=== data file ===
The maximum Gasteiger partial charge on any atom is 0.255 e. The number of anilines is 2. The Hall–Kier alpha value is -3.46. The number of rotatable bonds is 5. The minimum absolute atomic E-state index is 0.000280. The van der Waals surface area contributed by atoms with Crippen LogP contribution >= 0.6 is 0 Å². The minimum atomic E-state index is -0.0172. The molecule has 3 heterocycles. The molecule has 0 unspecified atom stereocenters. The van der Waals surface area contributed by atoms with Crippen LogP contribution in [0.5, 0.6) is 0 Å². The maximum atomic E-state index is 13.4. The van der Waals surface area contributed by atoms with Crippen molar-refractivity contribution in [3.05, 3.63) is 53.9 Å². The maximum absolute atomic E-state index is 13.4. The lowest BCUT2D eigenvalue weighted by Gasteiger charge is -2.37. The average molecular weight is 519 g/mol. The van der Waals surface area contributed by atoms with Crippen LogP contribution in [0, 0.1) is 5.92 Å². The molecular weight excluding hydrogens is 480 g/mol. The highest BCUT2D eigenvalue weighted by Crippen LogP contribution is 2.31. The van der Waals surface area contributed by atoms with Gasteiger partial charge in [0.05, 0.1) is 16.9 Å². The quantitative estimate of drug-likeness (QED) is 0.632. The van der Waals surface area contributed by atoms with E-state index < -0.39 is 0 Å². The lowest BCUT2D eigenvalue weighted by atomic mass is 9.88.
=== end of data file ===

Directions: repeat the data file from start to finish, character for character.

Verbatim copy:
The maximum Gasteiger partial charge on any atom is 0.255 e. The number of anilines is 2. The Hall–Kier alpha value is -3.46. The number of rotatable bonds is 5. The minimum absolute atomic E-state index is 0.000280. The van der Waals surface area contributed by atoms with Crippen LogP contribution >= 0.6 is 0 Å². The minimum atomic E-state index is -0.0172. The molecule has 3 heterocycles. The molecule has 0 unspecified atom stereocenters. The van der Waals surface area contributed by atoms with Crippen LogP contribution in [0.5, 0.6) is 0 Å². The maximum atomic E-state index is 13.4. The van der Waals surface area contributed by atoms with Crippen molar-refractivity contribution in [3.05, 3.63) is 53.9 Å². The maximum absolute atomic E-state index is 13.4. The lowest BCUT2D eigenvalue weighted by Gasteiger charge is -2.37. The average molecular weight is 519 g/mol. The van der Waals surface area contributed by atoms with Crippen LogP contribution in [0, 0.1) is 5.92 Å². The molecular weight excluding hydrogens is 480 g/mol. The highest BCUT2D eigenvalue weighted by Crippen LogP contribution is 2.31. The van der Waals surface area contributed by atoms with Gasteiger partial charge in [0.05, 0.1) is 16.9 Å². The quantitative estimate of drug-likeness (QED) is 0.632. The van der Waals surface area contributed by atoms with E-state index < -0.39 is 0 Å². The lowest BCUT2D eigenvalue weighted by atomic mass is 9.88.